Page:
Courtesy of WVBR

March 14, 2018

SWAN | Ithaca and Its Natural Waves

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Last year I took an elective that touched on the study of sound design, or the ways in which sound is organized — or unintentionally disorganized — in various settings. A big philosophical topic of interest in this field is the use of headphones by individuals in personal transit. By using headphones, are we effectively silencing the natural soundscape of a place? This initially seems like a rather pedantic point, one best mulled over in a musicology elective. Yet, shouldn’t we be worried about so many people dismantling the collective identity of a place, just as we are worried about climate change or the tearing down of the Nines?

Yeah, yeah, yeah. One time, as I was tearing across the Arts Quad, headphones blasting, I ran into the professor of this elective. “Forging your own soundscape, are we?” he said. I begrudgingly ripped the headphones out of my ears. I wanted to listen to music. Despite missing out on whatever track on Spotify I was enjoying, if I concentrated and listened attentively enough, I could hear music, almost as if it was pulled out of the air…

For the sake of transparency, I should mention that a friend and I have recently launched our own radio show on Our program is called Songs for Dads, and it airs every Wednesday night from 9-10p.m. Instead of adhering to a specific thematic format, we simply conduct some prior emotional research and play the songs we love the most on any given Hump Day. It is both a blessing and a wonder to be endowed with such a platform, and we greatly appreciate any of you who may have spent the hour enduring our angsty tunes and less-than-witty banter.

But enough with my shameless plug. Being involved with a radio program for the first time has made me realize how much I once took the radio, any radio, for granted. Back in high school I would listen to a few local stations. I can recall occasionally tuning in to a few classic rock shows that transmitted from Philadelphia, or cruising around in my car to the experimental noise which emanated from Princeton’s public station (not always the best driving music). Once I came to Cornell I essentially stopped listening to any radio whatsoever. Perhaps this is to be expected. Of course, the radio as a source of music and entertainment has declined as we move further into the digital and streaming era. Entire parties are sustained by someone’s Spotify playlist, and it is difficult to imagine an era when people had to play cassettes or vinyl records for fun, let alone gather around a radio.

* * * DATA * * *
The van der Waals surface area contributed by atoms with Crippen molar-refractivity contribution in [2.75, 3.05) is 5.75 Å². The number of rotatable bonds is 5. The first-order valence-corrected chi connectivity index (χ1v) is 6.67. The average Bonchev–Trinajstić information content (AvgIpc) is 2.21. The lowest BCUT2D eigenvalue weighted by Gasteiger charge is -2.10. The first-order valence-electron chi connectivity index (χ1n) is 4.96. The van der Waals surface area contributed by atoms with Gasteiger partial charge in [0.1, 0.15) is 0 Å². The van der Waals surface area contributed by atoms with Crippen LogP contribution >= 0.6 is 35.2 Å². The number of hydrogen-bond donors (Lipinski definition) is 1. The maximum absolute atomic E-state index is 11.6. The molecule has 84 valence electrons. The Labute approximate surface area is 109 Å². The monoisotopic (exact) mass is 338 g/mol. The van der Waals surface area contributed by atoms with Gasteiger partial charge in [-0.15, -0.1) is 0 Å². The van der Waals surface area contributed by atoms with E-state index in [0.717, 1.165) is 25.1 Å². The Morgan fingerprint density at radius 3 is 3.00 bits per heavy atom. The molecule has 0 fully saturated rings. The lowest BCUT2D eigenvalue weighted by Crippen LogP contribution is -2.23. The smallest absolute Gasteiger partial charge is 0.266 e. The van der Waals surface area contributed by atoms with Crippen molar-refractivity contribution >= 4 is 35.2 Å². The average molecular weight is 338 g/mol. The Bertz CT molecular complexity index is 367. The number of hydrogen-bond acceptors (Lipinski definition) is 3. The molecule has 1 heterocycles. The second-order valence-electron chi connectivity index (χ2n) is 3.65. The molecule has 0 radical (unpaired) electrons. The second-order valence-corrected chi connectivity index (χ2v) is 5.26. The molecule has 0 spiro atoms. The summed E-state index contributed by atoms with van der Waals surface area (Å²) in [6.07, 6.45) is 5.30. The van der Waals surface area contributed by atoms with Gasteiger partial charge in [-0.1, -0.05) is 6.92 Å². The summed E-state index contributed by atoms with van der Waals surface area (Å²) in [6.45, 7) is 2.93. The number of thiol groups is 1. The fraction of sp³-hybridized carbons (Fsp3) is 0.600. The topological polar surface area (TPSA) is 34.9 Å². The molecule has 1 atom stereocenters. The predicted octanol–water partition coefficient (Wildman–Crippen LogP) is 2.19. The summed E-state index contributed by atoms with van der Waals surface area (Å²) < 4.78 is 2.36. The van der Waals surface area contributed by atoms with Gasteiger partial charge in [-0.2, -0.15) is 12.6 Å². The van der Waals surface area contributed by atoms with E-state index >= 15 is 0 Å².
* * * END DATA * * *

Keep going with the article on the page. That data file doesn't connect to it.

On the other side of the speakers, however, I am beginning to see the vibrant culture in which radio DJs dwell. A significant amount of work goes into producing even the most innocuous shows. Curating a playlist and engaging in live dialogue are not merely functions that lead to some output, but rather they are modes of performance. In picking a song to play and discuss, a DJ is broadcasting something of personal significance and this is not so far off from performing an original piece of music written to convey some meaningful sentiment. Nevertheless I push even further the profundity that I see in radio, for ultimately it transcends the more artificial act of programmatic performance. I assert that radio broadcasts are as natural as the physical climate from which they originate.

Really! Radio waves are all over, especially in Ithaca. We can not see them, but they are there, constantly, soaring at a blazing pace over the town, up East Hill and down South Hill. They penetrate the gorges and bounce around, and maybe they rush to Cayuga and mingle with the other waves on the shore for a while.

Through all of my metaphysical clamor, I mean to indicate that the physical traits of radio waves literally represent how significant radio culture is to the identity of a local place. And what robust culture defines Ithaca! There is of course WVBR and While WVBR branded itself as a classic rock station for decades, it recently just expanded to a more alternative format to better represent the diverse environment it serves and reflect the wide variety of tastes and impressions that form the community. WICB, Ithaca College’s station, transmits a rather stunning mix of music and talk programs. Rewind 107.7 offers aural snapshots of what came before us, playing classic pop and running spots like “did you know a [dissolved chain business] used to be in Collegetown?”

I implore you to listen to the wide variety of Ithaca’s local radio stations. Sometimes, when driving around listening to the radio, I find my student anxiety quelled as I am welcomed into a part of Ithaca’s identity, like I am a part of the scenery, and I hope for you to find this ease as well.

Nick Swan is a junior in the College of Arts and Sciences. He can be reached at [email protected]. His column Swan’s Song runs alternate Thursdays this semester.